Disassembling Russia's advanced T-90M 'Breakthrough' tank - a Soviet T-72B with a 1937 B-2 engine, old protection and consumer electronics

By: Maksim Panasovskyi | 16.03.2023, 20:12
Disassembling Russia's advanced T-90M 'Breakthrough' tank - a Soviet T-72B with a 1937 B-2 engine, old protection and consumer electronics

The Ukrainian Armed Forces have been able to seize several T-90M Proryv tanks since 2022. Naturally, experts did not miss the opportunity to study the Russian army's most advanced tank.

Here's What We Know

The Trophy and Advanced Armament and Military Equipment Research Centre claims that the T-90M "Proryv", which was adopted for service in 2020, appeared to be identical to the Russian T-72B tank. It is equipped with the V-92C2F engine rated at 1,130 horsepower, which is an improved version of the B-2 power plant of the 1937 model of the Soviet T-34 tank of the time of the Second World War. At the same time, experts note that the engine's power output drops by almost a third in the Ukrainian steppes.

Analysis of the T-90M Proryv confirms that the ammunition is separate from the charging mechanism. This was done in order to protect the crew. However, Ukrainian researchers note that the mechanism itself has been taken over from the T-72 and has not been changed in any way. Moreover, in order to obtain ammunition, one would have to leave the tank.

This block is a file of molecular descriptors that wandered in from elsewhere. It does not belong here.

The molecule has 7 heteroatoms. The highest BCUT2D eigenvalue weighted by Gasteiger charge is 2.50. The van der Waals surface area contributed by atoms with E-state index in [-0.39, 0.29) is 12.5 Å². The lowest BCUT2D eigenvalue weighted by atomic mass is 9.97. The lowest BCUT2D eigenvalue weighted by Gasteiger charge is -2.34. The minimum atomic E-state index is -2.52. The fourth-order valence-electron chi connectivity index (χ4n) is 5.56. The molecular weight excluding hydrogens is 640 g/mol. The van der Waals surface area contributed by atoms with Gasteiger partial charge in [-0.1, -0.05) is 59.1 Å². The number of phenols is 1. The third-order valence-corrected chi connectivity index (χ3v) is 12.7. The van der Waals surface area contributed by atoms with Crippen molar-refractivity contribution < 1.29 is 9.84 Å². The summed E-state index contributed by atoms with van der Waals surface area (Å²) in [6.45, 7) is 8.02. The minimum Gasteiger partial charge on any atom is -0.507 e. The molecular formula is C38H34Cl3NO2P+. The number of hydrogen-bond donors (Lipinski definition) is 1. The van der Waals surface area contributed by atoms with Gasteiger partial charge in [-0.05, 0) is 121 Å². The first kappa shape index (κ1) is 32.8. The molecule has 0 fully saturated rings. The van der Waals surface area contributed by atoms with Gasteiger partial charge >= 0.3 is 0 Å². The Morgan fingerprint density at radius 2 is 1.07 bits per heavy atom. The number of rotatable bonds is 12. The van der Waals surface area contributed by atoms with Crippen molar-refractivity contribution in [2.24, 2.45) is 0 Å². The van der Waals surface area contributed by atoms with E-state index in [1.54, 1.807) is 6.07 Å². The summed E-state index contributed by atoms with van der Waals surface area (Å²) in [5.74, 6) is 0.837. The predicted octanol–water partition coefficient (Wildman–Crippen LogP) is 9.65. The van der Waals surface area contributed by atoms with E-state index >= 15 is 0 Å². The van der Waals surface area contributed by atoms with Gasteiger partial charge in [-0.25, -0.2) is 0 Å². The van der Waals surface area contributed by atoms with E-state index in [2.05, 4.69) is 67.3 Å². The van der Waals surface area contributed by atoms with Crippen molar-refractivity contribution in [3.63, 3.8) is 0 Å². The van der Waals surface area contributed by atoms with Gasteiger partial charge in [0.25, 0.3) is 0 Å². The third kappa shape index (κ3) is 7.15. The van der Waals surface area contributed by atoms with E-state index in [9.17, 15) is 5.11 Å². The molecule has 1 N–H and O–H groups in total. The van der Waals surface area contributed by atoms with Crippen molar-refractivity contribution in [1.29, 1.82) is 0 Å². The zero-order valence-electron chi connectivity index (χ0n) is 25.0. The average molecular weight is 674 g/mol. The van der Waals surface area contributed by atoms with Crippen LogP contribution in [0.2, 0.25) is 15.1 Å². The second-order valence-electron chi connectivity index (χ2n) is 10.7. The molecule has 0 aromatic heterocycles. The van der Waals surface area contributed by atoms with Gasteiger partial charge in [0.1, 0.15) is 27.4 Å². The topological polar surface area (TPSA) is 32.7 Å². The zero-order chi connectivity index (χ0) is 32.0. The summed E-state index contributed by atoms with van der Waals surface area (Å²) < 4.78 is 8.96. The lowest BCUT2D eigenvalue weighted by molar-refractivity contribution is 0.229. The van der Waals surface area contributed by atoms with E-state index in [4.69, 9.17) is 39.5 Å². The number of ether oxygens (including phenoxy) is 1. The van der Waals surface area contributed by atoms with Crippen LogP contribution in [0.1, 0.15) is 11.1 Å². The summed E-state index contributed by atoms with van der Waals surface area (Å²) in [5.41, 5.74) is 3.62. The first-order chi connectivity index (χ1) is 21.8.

The speaker of the Centre for Research of Trophy and Advanced Armament and Military Equipment said that the Ukrainian Armed Forces managed to dispel the myth about the invincibility of the $5m T-90M "Proryv" with the help of Carl Gustav. It was the $20,000 Swedish grenade launcher that destroyed the first Russian advanced tank last spring. A total of at least 15 units were destroyed.

The T-90M, which came to the Ukrainian specialists, had no touted active protection. What this has to do with it is difficult to say. However, the dynamic protection Relikt is an analogue of the Soviet Kontakt system. A change compared to the T-72B was the appearance of additional armour. This increases protection, but is detrimental to the cross-country capability of the combat vehicle.

"Breakthrough" uses foreign electronics, but it is difficult to identify it accurately due to the lack of markings. In some cases, Russia is trying to pass off foreign components as its own development. For example, it turned out that the touted Kalina fire control system is only marked as Russian. It is, incidentally, used in the more modern Armata tank, which has not yet been accepted for service.

In addition, the Western sanctions that have been imposed on Russia have played their part. Because of the inability to replace imported components, the Russians had to equip the T-90M Breakthrough with consumer electronics and reduce production. The last batch, for example, amounted to only 10 tanks.

Source: Ukrainian Military TV Broadcasting